DB: Why is it that people call your work ‘a cross between Swiss design and California impressionism or west coast pop art?’

 

BSS: I was a painter here in San Francisco before went to Basel, and in Basel I learned about modernism. But when I came back and work, I mixed the two. That’s what I did at Sea Ranch. When they gave me a big cold building, I automatically painted it as if I were an artist, but I did it the way I had been taught. But also I was doing it with sign painters. And sign painters can only paint signs in straight lines — so they knew how to do letter forms.

interview: barbara stauffacher solomon about supergraphics and welcome in st. moritzBarbara Stauffacher Solomon’s Supergraphics at Moonraker Athletic Club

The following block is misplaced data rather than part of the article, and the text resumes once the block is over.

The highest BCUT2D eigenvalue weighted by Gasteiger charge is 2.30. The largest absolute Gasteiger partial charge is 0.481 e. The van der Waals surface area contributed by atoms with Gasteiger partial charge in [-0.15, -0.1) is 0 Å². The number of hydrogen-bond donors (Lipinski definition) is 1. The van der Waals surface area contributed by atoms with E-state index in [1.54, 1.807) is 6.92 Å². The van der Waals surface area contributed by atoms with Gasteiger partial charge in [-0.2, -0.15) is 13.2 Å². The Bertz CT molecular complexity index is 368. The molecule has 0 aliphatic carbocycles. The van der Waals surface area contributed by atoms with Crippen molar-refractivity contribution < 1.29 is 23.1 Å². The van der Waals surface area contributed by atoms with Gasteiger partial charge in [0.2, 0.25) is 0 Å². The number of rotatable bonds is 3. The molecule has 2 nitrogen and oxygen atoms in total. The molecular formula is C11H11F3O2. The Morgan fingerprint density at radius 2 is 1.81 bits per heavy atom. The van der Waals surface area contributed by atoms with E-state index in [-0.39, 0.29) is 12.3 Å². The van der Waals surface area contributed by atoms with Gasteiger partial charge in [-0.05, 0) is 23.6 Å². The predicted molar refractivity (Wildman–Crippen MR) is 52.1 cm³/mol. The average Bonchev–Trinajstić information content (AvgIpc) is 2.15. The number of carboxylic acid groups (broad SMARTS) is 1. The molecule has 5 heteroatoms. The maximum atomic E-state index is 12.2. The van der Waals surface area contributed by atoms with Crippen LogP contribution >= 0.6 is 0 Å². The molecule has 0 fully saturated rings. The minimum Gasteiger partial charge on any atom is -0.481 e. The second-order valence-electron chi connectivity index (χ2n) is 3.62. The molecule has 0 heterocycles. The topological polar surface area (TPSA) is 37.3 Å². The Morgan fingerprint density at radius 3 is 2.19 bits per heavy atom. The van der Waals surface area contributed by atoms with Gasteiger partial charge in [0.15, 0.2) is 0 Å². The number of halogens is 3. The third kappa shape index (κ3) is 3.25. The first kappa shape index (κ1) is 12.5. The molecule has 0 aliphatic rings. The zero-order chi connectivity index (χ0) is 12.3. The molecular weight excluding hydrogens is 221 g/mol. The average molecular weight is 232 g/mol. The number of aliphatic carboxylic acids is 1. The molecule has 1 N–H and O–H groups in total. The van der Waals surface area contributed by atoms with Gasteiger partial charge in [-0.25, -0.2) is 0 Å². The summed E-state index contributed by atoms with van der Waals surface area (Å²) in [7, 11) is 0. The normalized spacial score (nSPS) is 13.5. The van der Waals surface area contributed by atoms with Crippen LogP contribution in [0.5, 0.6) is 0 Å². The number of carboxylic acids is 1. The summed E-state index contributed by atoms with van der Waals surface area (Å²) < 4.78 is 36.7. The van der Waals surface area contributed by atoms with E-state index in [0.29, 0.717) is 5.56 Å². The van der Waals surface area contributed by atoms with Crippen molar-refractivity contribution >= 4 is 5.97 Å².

image © Trustees of the University of Pennsylvania, held by the Architectural Archives

 

 

DB: Were you influenced at all by California’s Hippie movement during this time?

 

BSS: No, I just did the opposite! I was doing it the same time that they were doing it. But we, I guess, very much did the opposite. I went to those parties, but I very much was not influenced. I totally did the opposite.

welcome-barbara-stauffacher-solomon-st-moritz-designboom-05a

Barbara Stauffacher Solomon, her daughter Chloe, artist Luchita Hurtado and son Matt Mullican

March 1960, St. Moritz

 

sized-up supergraphics

 

DB: The term Supergraphics is always linked to architecture, with large graphics slipped on building facades. When used on billboards, they are a very effective means of advertisement. Is it commercial art?